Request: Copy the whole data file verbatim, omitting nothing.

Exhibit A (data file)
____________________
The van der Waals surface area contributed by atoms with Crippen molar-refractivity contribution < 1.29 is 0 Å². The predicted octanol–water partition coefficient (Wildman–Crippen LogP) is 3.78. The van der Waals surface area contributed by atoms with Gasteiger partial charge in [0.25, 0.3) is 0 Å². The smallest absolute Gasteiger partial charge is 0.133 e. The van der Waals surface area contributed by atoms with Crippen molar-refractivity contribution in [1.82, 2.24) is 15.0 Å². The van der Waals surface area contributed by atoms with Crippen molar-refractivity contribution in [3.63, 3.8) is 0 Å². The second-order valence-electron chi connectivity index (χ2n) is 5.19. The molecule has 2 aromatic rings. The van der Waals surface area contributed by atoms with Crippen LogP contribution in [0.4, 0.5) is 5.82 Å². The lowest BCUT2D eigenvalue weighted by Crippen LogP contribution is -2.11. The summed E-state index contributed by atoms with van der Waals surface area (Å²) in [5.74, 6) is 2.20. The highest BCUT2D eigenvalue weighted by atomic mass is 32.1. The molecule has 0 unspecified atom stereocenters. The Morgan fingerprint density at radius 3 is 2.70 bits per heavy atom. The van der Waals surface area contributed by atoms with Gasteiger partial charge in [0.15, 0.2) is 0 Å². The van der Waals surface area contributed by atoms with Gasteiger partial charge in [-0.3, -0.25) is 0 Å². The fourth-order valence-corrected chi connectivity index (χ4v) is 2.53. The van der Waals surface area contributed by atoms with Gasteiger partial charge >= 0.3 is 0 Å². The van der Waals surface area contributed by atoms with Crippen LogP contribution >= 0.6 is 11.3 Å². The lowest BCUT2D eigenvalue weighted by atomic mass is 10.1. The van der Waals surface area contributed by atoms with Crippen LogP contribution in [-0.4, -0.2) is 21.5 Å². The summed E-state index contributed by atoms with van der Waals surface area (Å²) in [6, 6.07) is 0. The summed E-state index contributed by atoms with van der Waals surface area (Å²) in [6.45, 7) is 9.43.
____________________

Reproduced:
The van der Waals surface area contributed by atoms with Crippen molar-refractivity contribution < 1.29 is 0 Å². The predicted octanol–water partition coefficient (Wildman–Crippen LogP) is 3.78. The van der Waals surface area contributed by atoms with Gasteiger partial charge in [0.25, 0.3) is 0 Å². The smallest absolute Gasteiger partial charge is 0.133 e. The van der Waals surface area contributed by atoms with Crippen molar-refractivity contribution in [1.82, 2.24) is 15.0 Å². The van der Waals surface area contributed by atoms with Crippen molar-refractivity contribution in [3.63, 3.8) is 0 Å². The second-order valence-electron chi connectivity index (χ2n) is 5.19. The molecule has 2 aromatic rings. The van der Waals surface area contributed by atoms with Crippen LogP contribution in [0.4, 0.5) is 5.82 Å². The lowest BCUT2D eigenvalue weighted by Crippen LogP contribution is -2.11. The summed E-state index contributed by atoms with van der Waals surface area (Å²) in [5.74, 6) is 2.20. The highest BCUT2D eigenvalue weighted by atomic mass is 32.1. The molecule has 0 unspecified atom stereocenters. The Morgan fingerprint density at radius 3 is 2.70 bits per heavy atom. The van der Waals surface area contributed by atoms with Gasteiger partial charge in [0.15, 0.2) is 0 Å². The van der Waals surface area contributed by atoms with Gasteiger partial charge in [-0.3, -0.25) is 0 Å². The fourth-order valence-corrected chi connectivity index (χ4v) is 2.53. The van der Waals surface area contributed by atoms with Gasteiger partial charge >= 0.3 is 0 Å². The van der Waals surface area contributed by atoms with Crippen LogP contribution >= 0.6 is 11.3 Å². The lowest BCUT2D eigenvalue weighted by atomic mass is 10.1. The van der Waals surface area contributed by atoms with Crippen LogP contribution in [-0.4, -0.2) is 21.5 Å². The summed E-state index contributed by atoms with van der Waals surface area (Å²) in [6, 6.07) is 0. The summed E-state index contributed by atoms with van der Waals surface area (Å²) in [6.45, 7) is 9.43.